How much coffee per cup should you use? There is more to making good coffee than knowing what the perfect kinds of coffee beans are and perfecting your brewing technique.
A huge part of the process also includes taking precise measurements and understanding how to tweak brewing ratios according to one’s tastes.
For what is the purpose of high end coffee makers and exotic coffee beans if you don’t know how much ground coffee per cup to use or what the right amount of water is?
How Many Tablespoons Of Coffee Per Cup?
The definition of a “good cup of coffee” differs from person to person, so the brewing ratios below is merely a guideline- you can treat it as a starting point for further experimentation. You can tweak the amount of water or coffee as needed.
A rough guideline for a deep, balanced brew is to use two tablespoons of ground coffee for every six ounces of water (3/4 cup).
This is equivalent to one gram of coffee per 16 millimeters of water, if you want to be more precise. For larger batches of coffee, this is sixty grams of coffee grounds per liter of water.
From the figures above, we can see that 1:16 is the ratio that most people aim for when making coffee. In general, anywhere from 1:15 – 1:19 is okay.
Related | How Many Tablespoons In A Cup?
How Many Scoops Of Coffee Per Cup?
A food scale and a coffee scoop are the usual equipment that home brewers use. This allows for precise measurements every time you make a cuppa and also prevents wastage. Sure, you can measure coffee grounds by sight alone, but this is more often than not unreliable.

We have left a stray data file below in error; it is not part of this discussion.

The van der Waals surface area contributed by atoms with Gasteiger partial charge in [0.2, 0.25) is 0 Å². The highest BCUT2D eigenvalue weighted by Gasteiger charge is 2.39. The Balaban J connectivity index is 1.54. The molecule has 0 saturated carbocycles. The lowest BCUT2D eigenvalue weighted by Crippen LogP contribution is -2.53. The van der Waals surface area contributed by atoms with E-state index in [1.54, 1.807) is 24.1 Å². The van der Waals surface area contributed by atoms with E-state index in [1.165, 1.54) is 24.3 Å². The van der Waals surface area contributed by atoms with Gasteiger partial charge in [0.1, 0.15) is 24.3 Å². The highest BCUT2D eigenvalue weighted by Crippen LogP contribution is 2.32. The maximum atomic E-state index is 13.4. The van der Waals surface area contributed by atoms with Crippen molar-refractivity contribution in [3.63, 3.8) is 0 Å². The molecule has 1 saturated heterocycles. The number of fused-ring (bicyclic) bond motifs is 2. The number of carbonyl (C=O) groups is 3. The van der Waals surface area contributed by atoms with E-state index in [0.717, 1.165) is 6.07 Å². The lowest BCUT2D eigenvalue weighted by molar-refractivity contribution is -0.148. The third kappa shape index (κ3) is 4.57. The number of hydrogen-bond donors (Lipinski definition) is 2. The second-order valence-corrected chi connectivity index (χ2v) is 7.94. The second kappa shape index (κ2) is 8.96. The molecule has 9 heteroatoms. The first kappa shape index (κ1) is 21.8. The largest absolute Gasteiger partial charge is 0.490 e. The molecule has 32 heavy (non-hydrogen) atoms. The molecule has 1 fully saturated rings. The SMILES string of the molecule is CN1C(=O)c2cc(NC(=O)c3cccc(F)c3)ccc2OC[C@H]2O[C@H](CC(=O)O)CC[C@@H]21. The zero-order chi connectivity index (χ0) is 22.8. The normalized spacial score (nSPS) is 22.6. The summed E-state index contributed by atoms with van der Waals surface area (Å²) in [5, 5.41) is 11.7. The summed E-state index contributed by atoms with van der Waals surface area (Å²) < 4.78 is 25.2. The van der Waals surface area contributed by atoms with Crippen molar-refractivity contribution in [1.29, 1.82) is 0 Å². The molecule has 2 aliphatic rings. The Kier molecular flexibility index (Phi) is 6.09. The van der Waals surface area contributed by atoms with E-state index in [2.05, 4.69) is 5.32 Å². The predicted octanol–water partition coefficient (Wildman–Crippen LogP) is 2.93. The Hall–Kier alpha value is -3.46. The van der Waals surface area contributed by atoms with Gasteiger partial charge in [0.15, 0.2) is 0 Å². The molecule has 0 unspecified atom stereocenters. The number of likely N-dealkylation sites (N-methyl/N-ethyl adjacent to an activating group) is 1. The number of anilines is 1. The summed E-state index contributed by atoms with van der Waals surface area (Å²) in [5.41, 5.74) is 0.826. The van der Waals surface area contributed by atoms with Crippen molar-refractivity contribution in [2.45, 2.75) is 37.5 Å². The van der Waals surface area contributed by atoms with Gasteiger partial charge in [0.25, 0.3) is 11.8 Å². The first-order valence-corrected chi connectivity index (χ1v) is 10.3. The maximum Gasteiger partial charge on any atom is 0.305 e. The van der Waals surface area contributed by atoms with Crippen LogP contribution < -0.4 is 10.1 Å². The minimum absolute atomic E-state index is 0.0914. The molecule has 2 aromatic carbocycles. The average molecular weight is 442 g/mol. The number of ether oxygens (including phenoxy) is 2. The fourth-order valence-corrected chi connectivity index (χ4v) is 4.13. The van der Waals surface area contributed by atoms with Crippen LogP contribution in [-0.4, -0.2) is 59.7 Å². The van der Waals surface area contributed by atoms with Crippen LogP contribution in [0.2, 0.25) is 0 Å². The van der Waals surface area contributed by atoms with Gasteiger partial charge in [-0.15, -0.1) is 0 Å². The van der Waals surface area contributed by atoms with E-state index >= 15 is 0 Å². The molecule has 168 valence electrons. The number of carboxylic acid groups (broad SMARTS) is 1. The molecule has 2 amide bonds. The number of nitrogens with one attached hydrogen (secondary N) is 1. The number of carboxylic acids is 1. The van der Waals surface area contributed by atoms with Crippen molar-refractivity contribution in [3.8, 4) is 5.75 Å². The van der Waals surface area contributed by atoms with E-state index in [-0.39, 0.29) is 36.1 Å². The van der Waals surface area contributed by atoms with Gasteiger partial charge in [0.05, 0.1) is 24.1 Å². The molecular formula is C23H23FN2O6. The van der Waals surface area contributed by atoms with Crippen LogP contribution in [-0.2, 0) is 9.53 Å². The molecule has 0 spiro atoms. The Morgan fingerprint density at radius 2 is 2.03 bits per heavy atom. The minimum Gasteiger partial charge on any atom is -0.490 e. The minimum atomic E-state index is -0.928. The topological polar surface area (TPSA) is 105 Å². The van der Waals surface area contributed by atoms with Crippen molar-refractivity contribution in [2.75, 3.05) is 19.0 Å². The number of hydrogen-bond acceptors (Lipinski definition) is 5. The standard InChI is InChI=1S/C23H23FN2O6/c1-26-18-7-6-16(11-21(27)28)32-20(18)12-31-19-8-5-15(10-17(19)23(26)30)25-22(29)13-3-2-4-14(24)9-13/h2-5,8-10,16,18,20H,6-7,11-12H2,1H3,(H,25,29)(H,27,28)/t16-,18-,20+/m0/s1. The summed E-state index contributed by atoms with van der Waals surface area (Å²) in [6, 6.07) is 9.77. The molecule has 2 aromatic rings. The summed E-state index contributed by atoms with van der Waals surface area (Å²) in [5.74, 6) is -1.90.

If people want a method to measure coffee that is accurate as it is easy, they can opt to use just a coffee scoop instead.
For example, one scoop of coffee using the RSVP Endurance Coffee Scoop gives you enough for six ounces of water.
That’s it. No need to take out the food scales or calculate ratios in your head. It’s a handy little thing if you don’t have much time in the morning to dedicate for coffee prep.
Pour Over Coffee Ratio
It’s safe to start with the 1:16 coffee-water ratio if you’re making coffee through the pour-over method.
However, this method doesn’t always produce the most consistent of brews as compared to using brewing methods that use specialized equipment like an espresso machine or an AeroPress.
So, before you start changing the ratio, you might want to grind your coffee finer than usual so that there is more surface area for the water to flow through (if you want your coffee to be “stronger”).
You can also pour the water more slowly through the coffee to maximize the brewing time.
How To Make Instant Coffee
It’s important to note that freshly ground coffee is vastly different from instant coffee. Even mentioning these two kinds of coffees together in one sentence might seem like an unforgivable travesty to the most serious of coffee connoisseurs.
The go-to ratio is usually a couple of teaspoons per cup of coffee, but your mileage may vary depending on what kind of instant coffee brand you are using.
Because instant coffee is definitely not “fresh” coffee per say. It’s just pre-made coffee that has been freeze-dried and crushed into granules. You just add water, and voila! You don’t need to brew it or anything.
So, a lot of the subtle nuances and aromas that freshly ground coffee has is lost in instant coffee.
However, this doesn’t mean that the former is “bad” coffee. Instant coffee is great when you want a quick caffeine fix or if you want to whip up coffee flavored mix drinks.
There are a number of reasons why precise measurement is important. First is consistency. You want your coffee to taste how you like it day after day after day. So, then you must follow a precise coffee-water ratio every time you brew.
Remember that messing up the ratios (e.g. too much/little water or coffee) may result into over or under extraction. This means that your coffee will turn either too bitter or too sour – two taste profiles that nobody wants for their morning coffee.
Another is conservation. Coffee beans, especially the higher quality ones, can be expensive. This is the reason why coffee enthusiasts often have a food scale at home to ensure that both their brewing ratios are correct AND to avoid using more coffee than they have too.